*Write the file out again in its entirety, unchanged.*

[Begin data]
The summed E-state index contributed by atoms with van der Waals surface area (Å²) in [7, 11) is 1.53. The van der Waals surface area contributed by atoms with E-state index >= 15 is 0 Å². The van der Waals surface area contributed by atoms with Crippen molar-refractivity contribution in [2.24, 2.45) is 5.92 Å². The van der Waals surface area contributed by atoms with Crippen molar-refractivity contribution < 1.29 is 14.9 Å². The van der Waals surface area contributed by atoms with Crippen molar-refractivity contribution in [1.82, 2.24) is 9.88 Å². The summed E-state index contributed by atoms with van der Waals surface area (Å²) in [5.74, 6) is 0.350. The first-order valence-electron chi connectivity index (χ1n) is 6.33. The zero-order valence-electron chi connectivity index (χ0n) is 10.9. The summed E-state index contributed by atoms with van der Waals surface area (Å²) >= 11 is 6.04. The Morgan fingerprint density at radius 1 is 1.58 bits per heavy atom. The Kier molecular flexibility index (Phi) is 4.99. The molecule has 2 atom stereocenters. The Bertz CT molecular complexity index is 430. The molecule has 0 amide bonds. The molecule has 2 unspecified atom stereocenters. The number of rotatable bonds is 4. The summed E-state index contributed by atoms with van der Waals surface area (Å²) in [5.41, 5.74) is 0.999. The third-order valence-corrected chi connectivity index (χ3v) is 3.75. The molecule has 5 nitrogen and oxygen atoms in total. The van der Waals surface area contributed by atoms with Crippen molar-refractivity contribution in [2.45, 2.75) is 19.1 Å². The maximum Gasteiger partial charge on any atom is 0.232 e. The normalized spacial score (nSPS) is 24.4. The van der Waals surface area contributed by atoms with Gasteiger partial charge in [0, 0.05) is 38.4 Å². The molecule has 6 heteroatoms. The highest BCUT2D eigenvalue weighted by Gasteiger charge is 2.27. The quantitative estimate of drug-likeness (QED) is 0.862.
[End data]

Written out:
The summed E-state index contributed by atoms with van der Waals surface area (Å²) in [7, 11) is 1.53. The van der Waals surface area contributed by atoms with E-state index >= 15 is 0 Å². The van der Waals surface area contributed by atoms with Crippen molar-refractivity contribution in [2.24, 2.45) is 5.92 Å². The van der Waals surface area contributed by atoms with Crippen molar-refractivity contribution < 1.29 is 14.9 Å². The van der Waals surface area contributed by atoms with Crippen molar-refractivity contribution in [1.82, 2.24) is 9.88 Å². The summed E-state index contributed by atoms with van der Waals surface area (Å²) in [5.74, 6) is 0.350. The first-order valence-electron chi connectivity index (χ1n) is 6.33. The zero-order valence-electron chi connectivity index (χ0n) is 10.9. The summed E-state index contributed by atoms with van der Waals surface area (Å²) >= 11 is 6.04. The Morgan fingerprint density at radius 1 is 1.58 bits per heavy atom. The Kier molecular flexibility index (Phi) is 4.99. The molecule has 2 atom stereocenters. The Bertz CT molecular complexity index is 430. The molecule has 0 amide bonds. The molecule has 2 unspecified atom stereocenters. The number of rotatable bonds is 4. The summed E-state index contributed by atoms with van der Waals surface area (Å²) in [5.41, 5.74) is 0.999. The third-order valence-corrected chi connectivity index (χ3v) is 3.75. The molecule has 5 nitrogen and oxygen atoms in total. The van der Waals surface area contributed by atoms with Crippen molar-refractivity contribution in [2.45, 2.75) is 19.1 Å². The maximum Gasteiger partial charge on any atom is 0.232 e. The normalized spacial score (nSPS) is 24.4. The van der Waals surface area contributed by atoms with Gasteiger partial charge in [0, 0.05) is 38.4 Å². The molecule has 6 heteroatoms. The highest BCUT2D eigenvalue weighted by Gasteiger charge is 2.27. The quantitative estimate of drug-likeness (QED) is 0.862.